As with everything in high school, the boys' astonishing powers could come neither at a better nor a worse time. The boys find kinship in the shared secret, and claim a bit of social advantage (read: impressing girls) when the chance arises. But at the same time Andrew is acquainting himself with his new gifts — his grasp of the new ability is both the strongest and the most graceful — he's fighting through the anger that bullies and his father and his mother's illness have packed into him over the years. We've seen these themes explored before in the likes of the "X-Men" franchise — the disaffection and tempestuousness that come with being young and stricken with an unexplained power. "Chronicle" takes them further by ditching comic-book cliches and instead treating the story with a degree of realism and care uncommon among movies made for teen-agers. Nearly every scene is tinged (if not altogether soaked) with a stormy sensibility. For all the exploration the boys do, we never hear them utter the words "hero." They have no interest in living out that story, and bless 'em, neither do Trank and Landis. Darkness rarely feels this refreshing.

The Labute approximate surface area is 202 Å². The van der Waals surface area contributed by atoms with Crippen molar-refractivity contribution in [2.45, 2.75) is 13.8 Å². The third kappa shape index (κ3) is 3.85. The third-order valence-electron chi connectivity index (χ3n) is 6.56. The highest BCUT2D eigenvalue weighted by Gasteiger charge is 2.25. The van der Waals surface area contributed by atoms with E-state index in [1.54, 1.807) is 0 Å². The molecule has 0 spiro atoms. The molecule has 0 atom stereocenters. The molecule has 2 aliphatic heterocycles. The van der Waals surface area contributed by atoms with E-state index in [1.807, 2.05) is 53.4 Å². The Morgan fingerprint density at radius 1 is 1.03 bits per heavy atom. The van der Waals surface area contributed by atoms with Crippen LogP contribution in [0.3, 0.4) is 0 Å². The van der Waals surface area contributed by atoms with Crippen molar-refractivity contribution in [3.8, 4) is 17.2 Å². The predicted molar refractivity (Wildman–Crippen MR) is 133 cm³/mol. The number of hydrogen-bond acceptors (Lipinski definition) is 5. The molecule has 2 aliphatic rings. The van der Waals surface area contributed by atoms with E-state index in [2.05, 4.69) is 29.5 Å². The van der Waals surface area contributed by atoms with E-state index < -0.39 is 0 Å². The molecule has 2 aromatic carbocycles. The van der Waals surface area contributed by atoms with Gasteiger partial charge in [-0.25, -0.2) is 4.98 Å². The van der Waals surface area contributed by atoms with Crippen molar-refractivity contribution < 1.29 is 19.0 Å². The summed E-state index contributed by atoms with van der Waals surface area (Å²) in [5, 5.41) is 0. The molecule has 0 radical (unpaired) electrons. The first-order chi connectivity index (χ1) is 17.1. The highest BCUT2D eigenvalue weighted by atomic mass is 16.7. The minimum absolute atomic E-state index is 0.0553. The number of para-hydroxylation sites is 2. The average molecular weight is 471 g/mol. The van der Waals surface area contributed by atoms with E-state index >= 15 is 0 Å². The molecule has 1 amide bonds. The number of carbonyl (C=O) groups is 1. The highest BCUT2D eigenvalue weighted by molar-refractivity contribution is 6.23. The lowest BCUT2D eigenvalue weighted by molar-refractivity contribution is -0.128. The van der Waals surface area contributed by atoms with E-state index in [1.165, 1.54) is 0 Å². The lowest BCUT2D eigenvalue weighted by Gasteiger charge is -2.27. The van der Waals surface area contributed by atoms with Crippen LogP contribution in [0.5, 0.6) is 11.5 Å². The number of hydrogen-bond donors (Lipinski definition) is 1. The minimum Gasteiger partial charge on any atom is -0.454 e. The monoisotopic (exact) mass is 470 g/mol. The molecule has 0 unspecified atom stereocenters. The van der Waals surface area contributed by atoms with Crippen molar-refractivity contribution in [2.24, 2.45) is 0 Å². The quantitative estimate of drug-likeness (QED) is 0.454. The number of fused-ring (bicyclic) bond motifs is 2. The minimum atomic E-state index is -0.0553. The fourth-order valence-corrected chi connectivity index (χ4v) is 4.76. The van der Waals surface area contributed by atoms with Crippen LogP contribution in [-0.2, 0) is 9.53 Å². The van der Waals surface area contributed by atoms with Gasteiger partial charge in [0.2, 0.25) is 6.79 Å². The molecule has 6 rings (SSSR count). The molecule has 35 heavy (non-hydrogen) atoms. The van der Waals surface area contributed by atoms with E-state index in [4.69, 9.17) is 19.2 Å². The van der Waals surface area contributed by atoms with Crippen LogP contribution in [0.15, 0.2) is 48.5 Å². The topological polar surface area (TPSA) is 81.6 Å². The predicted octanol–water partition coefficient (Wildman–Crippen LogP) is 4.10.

Film Details

  • Chronicle

    • Rated PG-13 - Drama, SciFi/Fantasy, Suspense/Thriller
Chronicle
Rated PG-13 · 83 min. · 2012
Official Site: www.facebook.com/Chronicle
Director: Josh Trank
Writer: Max Landis
Producer: John Davis and Adam Schroeder
Cast: Michael B. Jordan, Dane DeHaan, Michael Kelly, Ashley Hinshaw, Anna Wood, Alex Russell, Joe Vaz, Luke Tyler and Matthew Dylan Roberts

Trailer


Now Playing

Sorry there are no upcoming showtimes for Chronicle

Comments

Subscribe to this thread:

Add a comment

More by Sam Eifling

Most Shared

  • The TC Edwards memorial roundup

    TC Edwards had hundreds of friends. If you were among them or even somewhere on the periphery, your Facebook feed has been dominated this week by tributes and photos and news of benefit concerts. Here's an attempt at a roundup of everything that's out there, with a focus on all the things you can do or attend.